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11-08-2015, 19:01

The Allied Strategy in Europe and Asia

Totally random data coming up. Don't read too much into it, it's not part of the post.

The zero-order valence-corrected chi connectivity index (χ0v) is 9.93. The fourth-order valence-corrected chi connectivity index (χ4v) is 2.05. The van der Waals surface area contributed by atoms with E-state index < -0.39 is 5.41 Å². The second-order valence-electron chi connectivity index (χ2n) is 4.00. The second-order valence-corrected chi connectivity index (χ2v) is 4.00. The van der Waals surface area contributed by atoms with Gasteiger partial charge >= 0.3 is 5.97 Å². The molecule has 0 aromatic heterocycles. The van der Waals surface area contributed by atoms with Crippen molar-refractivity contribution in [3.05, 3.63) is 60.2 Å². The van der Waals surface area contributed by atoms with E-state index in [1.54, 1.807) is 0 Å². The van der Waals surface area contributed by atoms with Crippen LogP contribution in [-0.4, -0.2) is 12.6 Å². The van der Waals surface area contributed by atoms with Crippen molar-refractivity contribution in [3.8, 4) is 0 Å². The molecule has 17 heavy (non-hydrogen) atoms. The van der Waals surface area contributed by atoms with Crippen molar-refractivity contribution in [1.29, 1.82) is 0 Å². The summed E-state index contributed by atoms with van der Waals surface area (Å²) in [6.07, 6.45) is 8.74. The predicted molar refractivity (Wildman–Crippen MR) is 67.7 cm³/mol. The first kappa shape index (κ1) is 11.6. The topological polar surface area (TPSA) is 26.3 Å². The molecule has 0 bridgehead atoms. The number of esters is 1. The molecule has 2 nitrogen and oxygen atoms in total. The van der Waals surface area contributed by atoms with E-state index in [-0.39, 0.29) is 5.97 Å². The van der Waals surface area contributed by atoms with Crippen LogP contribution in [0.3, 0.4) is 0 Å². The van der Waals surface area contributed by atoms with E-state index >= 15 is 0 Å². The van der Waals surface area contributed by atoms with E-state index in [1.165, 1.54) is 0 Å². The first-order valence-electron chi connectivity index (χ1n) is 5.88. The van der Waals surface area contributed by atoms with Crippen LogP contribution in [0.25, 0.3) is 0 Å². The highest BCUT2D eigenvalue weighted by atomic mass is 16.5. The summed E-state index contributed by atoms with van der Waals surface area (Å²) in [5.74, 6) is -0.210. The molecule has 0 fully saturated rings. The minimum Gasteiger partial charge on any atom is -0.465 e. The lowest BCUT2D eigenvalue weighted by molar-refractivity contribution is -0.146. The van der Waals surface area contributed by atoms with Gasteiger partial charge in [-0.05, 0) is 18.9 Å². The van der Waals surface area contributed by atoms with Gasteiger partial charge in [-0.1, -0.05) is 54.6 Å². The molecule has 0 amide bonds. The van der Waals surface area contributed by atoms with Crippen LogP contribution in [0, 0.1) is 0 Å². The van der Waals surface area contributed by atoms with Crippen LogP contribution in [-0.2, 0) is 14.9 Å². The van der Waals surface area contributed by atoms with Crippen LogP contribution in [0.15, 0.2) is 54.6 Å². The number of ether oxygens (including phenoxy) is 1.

Once the Allies had organized their full resources in the war effort, their superiority in arms gave them the chance to win. Their task was to put their arms to good use. Since the theatres of the war were separate, a lack of coordination among them was not a serious problem. Each assessed its position and planned its strategy as it judged best. Only the Americans and the British were obliged to coordinate operations, at leas! in Western Europe and in Africa. Soviet Russia's first objective was to liberate her occupied territories. When the Red Army regained the Soviet frontiers, the Russians would have the chance to consider alternatives and to introduce political considerations into their decisions. Until then strategy was straightforward; they applied a steam-roller principle. Stavka distributed its superior fighting force and its increasingly superior arms according to the forces of the enemy, driving the battering ram first against weak points held by troops from Germany's satellites. Three thousand men, nine tanks and sixtv guns were concentrated into every kilometer of a relatively narrow front. As they burst through the enemy line a fresh assault was launched elsewhere. This method of attack required rapid mobility of large forces and adroit control of logistics. It was skilfully employed by a battery of newly appointed marshals. The Americans resolved to give priority to the conquest of Germany, much to the encouragement of the British. The final assault on Japan would begin after Germany had fallen. They assigned considerably smaller forces to the Pacific theatre than to Europe and these required special training for jungle warfare. The decisive battles, however, occurred at sea. The Americans assumed command of Pacific operations and divided them in two. The southern zone, which comprised many widely scattered islands, was apportioned to the Army. General MacArthur, who was in command, would advance from island to island in an 'island hopping' campaign as far as the Philippines, where he had promised to return. The central area, in which ocean predominated, was assigned to the navy. Na\al squadrons were furnished with large numbers of aircraft carriers under orders to wipe out the Japanese fleet and clear the way for a final assault on the Japanese archipelago. In 1943 it was impossible to tell when or where this would occur. A secondary front was formed in China, which was accessible only to American aviation. British cooperation was not needed outside Burma. But cooperation was indispensable in Europe and Africa. The two allies shared out operations giving the British command of the Mediterranean and the Americans command of operations in western Europe. The Atlantic was left undivided. The two allies held long discussions on how to launch their combined offensive. The British wanted to return to limited attacks on the German periphery in Norway, the Balkans and Italy. The Americans, on the other hand, who were aware of their increasing power, preferred to attack the Germans directly from across the English Channel using Britain as a springboard. They agreed to campaign in North Africa and Italy, however, while the assault force was being assembled.